Summer is (finally) here, which means: road trip season! These tips, tricks and activities will help maximize the fun, minimize the whining—and keep you sane.
1. Pack Kid-Friendly, No-Mess Foods
Save money—and help nix between-meal crankiness—with easy-to-pack foods to go. If you don’t happen to drive a super-family-friendly Ford Flex, with an available built-in refrigerator (yes, that’s a thing), bring a small cooler. Use plastic snack bags for berries, grapes and baby carrots. Pack individual containers of hummus, milk and juice. For items that don’t need to be chilled, buy a clear plastic food-storage container with a lid and sectioned compartments. Fill each compartment with a small amount of a different treat—try cereal, cheddar crackers, small pretzels, granola, nuts, raisins, and slices of dried apple, banana or mango. For a sweet addition, add mini-marshmallows or candy-coated chocolate. Make sure to take lots of water for the whole family, as well as reusable bottles to fill up at rest stops. And throw in some wet wipes, paper towels and a small garbage bag for quick clean-ups.
2. Create a Surprise Travel-Activity Bag
The dollar or discount store is your friend here. Choose puzzle and hidden-picture books, coloring books and crayons, kids’ mini binoculars, a deck of cards, comic books, fill-in-the-blanks books or magnetic games. Some parents like to dole out the surprises throughout the road trip, giving the children something new whenever enthusiasm wanes; other parents prefer to hand over the entire bag of loot at the beginning of the trip. Another fun twist: Wrap each item in inexpensive tissue paper to make it feel more special.
3. Control the Clutter
You’re not going to want to have to stop and root through your luggage every time your child asks for something. Keep snacks, napkins and other light-weight items within your children’s reach by hanging multi-pocket storage units on the back of the front seats. (Make sure they don’t impede your supplemental restraint system.) Store extra goodies in a secured compartmentalized cargo organizer in the trunk, then replenish as needed. For the space between kids in the rear seat, you can use a storage unit that attaches securely to the seat between two kids. Never put heavy objects untethered in a mesh storage container, just in case you have to stop quickly—you don’t want anything flying through the air.
4. Create a Trip Journal
Road trips are a great time to teach children about geography, local customs and the beauty of nature. Buy a simple paper journal. Encourage older kids to take photos on the trip, write journal entries or draw pictures of the places you visit. They can also collect maps, brochures, paper menus and other memorabilia to include. Give kids a small amount of spending money to buy “flat” souvenirs (stickers, a collectable pin, a patch, etc.) to add to the trip journal. Adding something as simple as a feather found on the ground, or a silly postcard purchased at a souvenir shop, can bring back fun memories for years to come. Pack glue sticks, tape and markers. Each evening when you stop for the day, encourage kids to journal and add the mementos from the day. Leave space to add photos when you get them printed.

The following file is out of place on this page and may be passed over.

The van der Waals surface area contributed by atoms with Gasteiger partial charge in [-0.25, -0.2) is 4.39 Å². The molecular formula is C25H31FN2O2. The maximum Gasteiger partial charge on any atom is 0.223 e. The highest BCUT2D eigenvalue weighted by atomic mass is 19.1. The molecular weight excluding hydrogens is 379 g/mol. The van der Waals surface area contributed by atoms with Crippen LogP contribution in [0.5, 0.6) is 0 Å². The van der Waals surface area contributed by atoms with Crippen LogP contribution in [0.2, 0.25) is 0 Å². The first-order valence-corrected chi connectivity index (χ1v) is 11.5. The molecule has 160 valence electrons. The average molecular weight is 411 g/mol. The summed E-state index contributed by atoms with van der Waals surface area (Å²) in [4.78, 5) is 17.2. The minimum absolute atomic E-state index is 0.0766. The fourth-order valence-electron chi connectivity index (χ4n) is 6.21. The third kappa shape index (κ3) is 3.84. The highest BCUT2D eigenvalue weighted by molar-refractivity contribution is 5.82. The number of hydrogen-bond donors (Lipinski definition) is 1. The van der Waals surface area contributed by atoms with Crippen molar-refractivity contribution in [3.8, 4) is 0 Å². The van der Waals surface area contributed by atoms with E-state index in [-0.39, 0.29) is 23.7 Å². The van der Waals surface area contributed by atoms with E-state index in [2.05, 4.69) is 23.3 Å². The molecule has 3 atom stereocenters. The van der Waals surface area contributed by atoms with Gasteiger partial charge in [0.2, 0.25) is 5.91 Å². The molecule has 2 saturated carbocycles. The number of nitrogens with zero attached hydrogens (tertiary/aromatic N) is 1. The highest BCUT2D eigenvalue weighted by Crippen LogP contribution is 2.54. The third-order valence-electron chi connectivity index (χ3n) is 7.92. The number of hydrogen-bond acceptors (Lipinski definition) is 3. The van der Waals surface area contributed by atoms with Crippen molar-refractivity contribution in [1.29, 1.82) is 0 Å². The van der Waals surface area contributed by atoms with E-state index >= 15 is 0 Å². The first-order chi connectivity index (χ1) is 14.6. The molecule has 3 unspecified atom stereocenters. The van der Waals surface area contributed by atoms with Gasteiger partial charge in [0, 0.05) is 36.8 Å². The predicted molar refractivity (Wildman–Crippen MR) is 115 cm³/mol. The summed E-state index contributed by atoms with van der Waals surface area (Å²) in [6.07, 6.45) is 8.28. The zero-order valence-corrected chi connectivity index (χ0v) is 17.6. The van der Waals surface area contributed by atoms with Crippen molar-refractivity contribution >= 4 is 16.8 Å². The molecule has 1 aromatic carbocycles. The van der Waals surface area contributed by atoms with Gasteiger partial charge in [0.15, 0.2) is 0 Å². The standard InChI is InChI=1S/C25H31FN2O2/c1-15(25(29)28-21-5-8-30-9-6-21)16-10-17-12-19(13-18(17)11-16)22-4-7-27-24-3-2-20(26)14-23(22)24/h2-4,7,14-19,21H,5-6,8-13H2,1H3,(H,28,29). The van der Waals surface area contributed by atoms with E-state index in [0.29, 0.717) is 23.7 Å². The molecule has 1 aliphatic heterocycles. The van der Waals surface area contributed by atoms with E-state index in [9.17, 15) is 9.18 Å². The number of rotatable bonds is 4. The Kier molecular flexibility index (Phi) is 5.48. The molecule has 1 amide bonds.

5. Listen Up
What’s your destination? Podcasts on everything from Yosemite National Park to the Alamo to the Statue of Liberty are available for free online. Listen to audio books the whole family will enjoy. Take turns letting each family member choose the music. Before the trip, take time—maybe with the kids’ help—to create fun playlists for the trip. Goofy songs could include “Gangnam Style” or “La Macarena.” Or you could make a list of songs from your children’s favorite movies or those that mention different states, such as “Midnight Train to Georgia” or “Nebraska.”
6. And Don’t Forget the Electronics. (As If You Could.)
Chances are, your children are going to be clamoring to use tablets, smartphones and portable DVD players while you’re on the road. These gadgets are great—in moderation. Encourage kids to play age-appropriate electronic games and local-player games that can be passed back and forth. And bring a stash of movies and cartoons—along with all the chargers you’ll need to keep the fun going. Don’t want to overhear the scenes from Frozen one more time while driving across Texas? Bring along headphones for the kids. If you’re headphone shopping, consider those with volume limits to protect young ears.